Luckily for me, I have the blogger dashboard more or less committed to memory after writing hundreds and hundreds and drafts and actually managing to publish several hundred posts to this blog.
If not, drafting this would be problematic. My private browsing session has decided to put all of the controls in Ukrainian Cyrillic. Not the Russian Cyrillic alphabet, mind you, but Ukrainian Cyrillic, a fact I know because the Russian alphabet uses "И" in lieu of Ukrainian "І," whose nearest Roman vowel cousin is "I" which we in America pronounce "ee."
Better than various boutique luxury hotels. Better than hotels overlooking waves crashing on rocks jutting out of the black and angry Pacific waters over cliffs. Better than the Four Seasons in Thousand Oaks whose breakfast as minimum cost about $30 US ($20 for the omelet, $10 for the fruit juice, and just to stick it to you, another $4 for a cup of coffee).
A search for the Four Seasons Westlake Village hotel tells me that one night costs about 12,000 in Ukrainian hryvnia, which is about 3000 hryvnias more than my entire two-week stay in Cherkasy at the Hotel Optima (Ортіма Готель).
At USD 30 per night, Optima is considered to be near the higher end of economy hotels in Ukraine, as a coworker of mine pointed out, roughly equivalent to staying at a budget boutique hotel like A-Loft in the United States.
The time is now 7:33, and apparently, no one has shown up to serve at the restaurant attached to the hotel lobby which serves the breakfast buffet, Прованс, or Restaurant Provence, dubbed by my local "fixer" (aka co-worker) as "European-style."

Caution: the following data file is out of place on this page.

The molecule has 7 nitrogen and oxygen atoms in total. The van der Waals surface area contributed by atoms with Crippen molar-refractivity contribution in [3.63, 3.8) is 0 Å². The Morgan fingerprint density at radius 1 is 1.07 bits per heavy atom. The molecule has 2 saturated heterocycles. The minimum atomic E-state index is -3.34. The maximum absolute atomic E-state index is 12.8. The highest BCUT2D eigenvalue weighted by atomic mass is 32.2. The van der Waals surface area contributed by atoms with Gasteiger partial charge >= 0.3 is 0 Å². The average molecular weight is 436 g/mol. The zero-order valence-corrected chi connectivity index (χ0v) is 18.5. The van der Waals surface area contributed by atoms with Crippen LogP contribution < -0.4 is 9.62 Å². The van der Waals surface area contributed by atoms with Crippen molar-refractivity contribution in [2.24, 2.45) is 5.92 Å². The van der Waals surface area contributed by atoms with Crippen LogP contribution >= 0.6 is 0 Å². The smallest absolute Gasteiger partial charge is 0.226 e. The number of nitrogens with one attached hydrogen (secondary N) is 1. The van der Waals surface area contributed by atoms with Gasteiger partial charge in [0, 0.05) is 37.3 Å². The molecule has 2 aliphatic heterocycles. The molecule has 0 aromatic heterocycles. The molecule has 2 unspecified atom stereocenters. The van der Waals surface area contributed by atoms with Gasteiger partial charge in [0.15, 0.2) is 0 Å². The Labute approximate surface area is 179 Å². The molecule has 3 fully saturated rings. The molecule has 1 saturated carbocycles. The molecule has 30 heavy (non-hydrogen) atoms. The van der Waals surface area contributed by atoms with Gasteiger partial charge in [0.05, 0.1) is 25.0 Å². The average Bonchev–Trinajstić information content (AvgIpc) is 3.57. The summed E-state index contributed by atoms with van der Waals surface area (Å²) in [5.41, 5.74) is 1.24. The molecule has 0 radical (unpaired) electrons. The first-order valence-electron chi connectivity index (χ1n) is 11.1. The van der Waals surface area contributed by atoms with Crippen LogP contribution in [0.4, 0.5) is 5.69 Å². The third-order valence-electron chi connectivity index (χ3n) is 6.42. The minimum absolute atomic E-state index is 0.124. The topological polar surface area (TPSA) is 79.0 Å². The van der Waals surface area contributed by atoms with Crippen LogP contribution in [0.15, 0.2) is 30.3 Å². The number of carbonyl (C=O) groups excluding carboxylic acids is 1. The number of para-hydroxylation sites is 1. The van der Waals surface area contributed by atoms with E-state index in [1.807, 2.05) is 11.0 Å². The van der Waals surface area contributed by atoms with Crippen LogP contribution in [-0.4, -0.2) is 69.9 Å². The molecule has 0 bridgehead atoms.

I'm in my room debating eating Georgian left-overs I stashed in the mini-fridge last night.
This is, of course, not a major tragedy. Especially when considering a car-bomb killed a senior Ukrainian intelligence officer last night in Kyiv. This coincided with widely spread Internet worm that took out various infrastructure services – an unlikely coincidence indeed, and probably a love letter from Putin's intelligence apparatus who have been engaged in a knock-down-drag-out battle for the Crimea and eastern parts of Ukraine.
Putin's opponents favor closer ties to the European Union and independence from Moscow, and of course, Putin favors Putin.
I call the restaurant back. Finally an answer, they will be open at 8:00.
Перші світові проблеми.
Хефе, as he will be known from now on, is the person responsible for sending me here. In fact, it was his corporate credit card with which we booked my flight.
When I told him that I had inadvertently committed the number, expiry, CCV code, address, and zip code to memory, he immediately poured me a shot of Scotch, followed by another, in the hopes I would forget.
I forget a lot of useful stuff, but the credit card is now burned into my memory, another useless fact I will retain for years to come.
I have been sent by Хефе to work. To my mind, it always sounds like "I've been sent from downtown, I've been sent by Mitch and Murry on a mission of mercy."
In Russian, Хефе's lingua franca, the word for work is "Работа." For those of you who do not know how to transliterate Cyrillic into Roman alphabet, the word is "robota." Spoiler alert: Mr. Robot is with the Russians too (how was I to know?).
Robota is where we get the word robot, of course. Russian speculative fiction writers, arguably some of the best "science fiction" writers in the literary canon, imagined machines ("машина") that would replace workers; the rest is history.
Of course, one should not confuse these машина for ето машина (technically "this is a car") or "Я машина!" (I am the machine!).
Who is the machine? This guy is the machine:
"Компот" or compote, which is more or less what you would imagine: stewed fruit, mashed, and in this case added to water. This one is made from plums.